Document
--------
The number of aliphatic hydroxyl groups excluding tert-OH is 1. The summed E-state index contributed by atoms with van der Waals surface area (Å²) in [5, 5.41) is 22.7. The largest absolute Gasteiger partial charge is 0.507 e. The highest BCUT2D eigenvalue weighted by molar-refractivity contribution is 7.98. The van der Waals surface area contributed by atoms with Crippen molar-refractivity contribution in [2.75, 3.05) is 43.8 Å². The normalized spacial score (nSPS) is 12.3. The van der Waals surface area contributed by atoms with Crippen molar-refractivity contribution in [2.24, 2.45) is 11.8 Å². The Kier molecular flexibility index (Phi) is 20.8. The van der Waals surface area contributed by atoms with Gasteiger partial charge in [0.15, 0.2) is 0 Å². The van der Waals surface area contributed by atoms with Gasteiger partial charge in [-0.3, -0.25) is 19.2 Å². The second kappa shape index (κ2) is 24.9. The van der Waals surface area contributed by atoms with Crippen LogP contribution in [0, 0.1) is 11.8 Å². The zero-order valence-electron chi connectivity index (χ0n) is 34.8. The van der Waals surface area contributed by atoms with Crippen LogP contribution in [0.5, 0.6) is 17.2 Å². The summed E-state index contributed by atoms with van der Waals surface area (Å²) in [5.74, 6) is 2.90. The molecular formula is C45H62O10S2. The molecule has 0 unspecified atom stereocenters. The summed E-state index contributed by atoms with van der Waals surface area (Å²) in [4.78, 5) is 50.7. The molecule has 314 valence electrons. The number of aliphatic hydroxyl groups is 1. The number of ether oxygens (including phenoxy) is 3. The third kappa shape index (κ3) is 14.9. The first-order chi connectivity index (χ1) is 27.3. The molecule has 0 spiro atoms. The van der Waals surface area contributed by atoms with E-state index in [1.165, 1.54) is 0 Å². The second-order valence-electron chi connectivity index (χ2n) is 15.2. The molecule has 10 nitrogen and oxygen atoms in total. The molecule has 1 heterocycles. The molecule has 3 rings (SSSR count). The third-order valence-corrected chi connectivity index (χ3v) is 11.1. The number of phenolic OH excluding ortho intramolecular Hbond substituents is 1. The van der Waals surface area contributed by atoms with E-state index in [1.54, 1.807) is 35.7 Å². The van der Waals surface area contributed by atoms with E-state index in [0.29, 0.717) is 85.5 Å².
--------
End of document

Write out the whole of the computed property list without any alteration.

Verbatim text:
The number of aliphatic hydroxyl groups excluding tert-OH is 1. The summed E-state index contributed by atoms with van der Waals surface area (Å²) in [5, 5.41) is 22.7. The largest absolute Gasteiger partial charge is 0.507 e. The highest BCUT2D eigenvalue weighted by molar-refractivity contribution is 7.98. The van der Waals surface area contributed by atoms with Crippen molar-refractivity contribution in [2.75, 3.05) is 43.8 Å². The normalized spacial score (nSPS) is 12.3. The van der Waals surface area contributed by atoms with Crippen molar-refractivity contribution in [2.24, 2.45) is 11.8 Å². The Kier molecular flexibility index (Phi) is 20.8. The van der Waals surface area contributed by atoms with Gasteiger partial charge in [0.15, 0.2) is 0 Å². The van der Waals surface area contributed by atoms with Gasteiger partial charge in [-0.3, -0.25) is 19.2 Å². The second kappa shape index (κ2) is 24.9. The van der Waals surface area contributed by atoms with Crippen LogP contribution in [0, 0.1) is 11.8 Å². The zero-order valence-electron chi connectivity index (χ0n) is 34.8. The van der Waals surface area contributed by atoms with Crippen LogP contribution in [0.5, 0.6) is 17.2 Å². The summed E-state index contributed by atoms with van der Waals surface area (Å²) in [5.74, 6) is 2.90. The molecular formula is C45H62O10S2. The molecule has 0 unspecified atom stereocenters. The summed E-state index contributed by atoms with van der Waals surface area (Å²) in [4.78, 5) is 50.7. The molecule has 314 valence electrons. The number of aliphatic hydroxyl groups is 1. The number of ether oxygens (including phenoxy) is 3. The third kappa shape index (κ3) is 14.9. The first-order chi connectivity index (χ1) is 27.3. The molecule has 0 spiro atoms. The van der Waals surface area contributed by atoms with E-state index in [1.165, 1.54) is 0 Å². The second-order valence-electron chi connectivity index (χ2n) is 15.2. The molecule has 10 nitrogen and oxygen atoms in total. The molecule has 1 heterocycles. The molecule has 3 rings (SSSR count). The third-order valence-corrected chi connectivity index (χ3v) is 11.1. The number of phenolic OH excluding ortho intramolecular Hbond substituents is 1. The van der Waals surface area contributed by atoms with E-state index in [1.54, 1.807) is 35.7 Å². The van der Waals surface area contributed by atoms with E-state index in [0.29, 0.717) is 85.5 Å².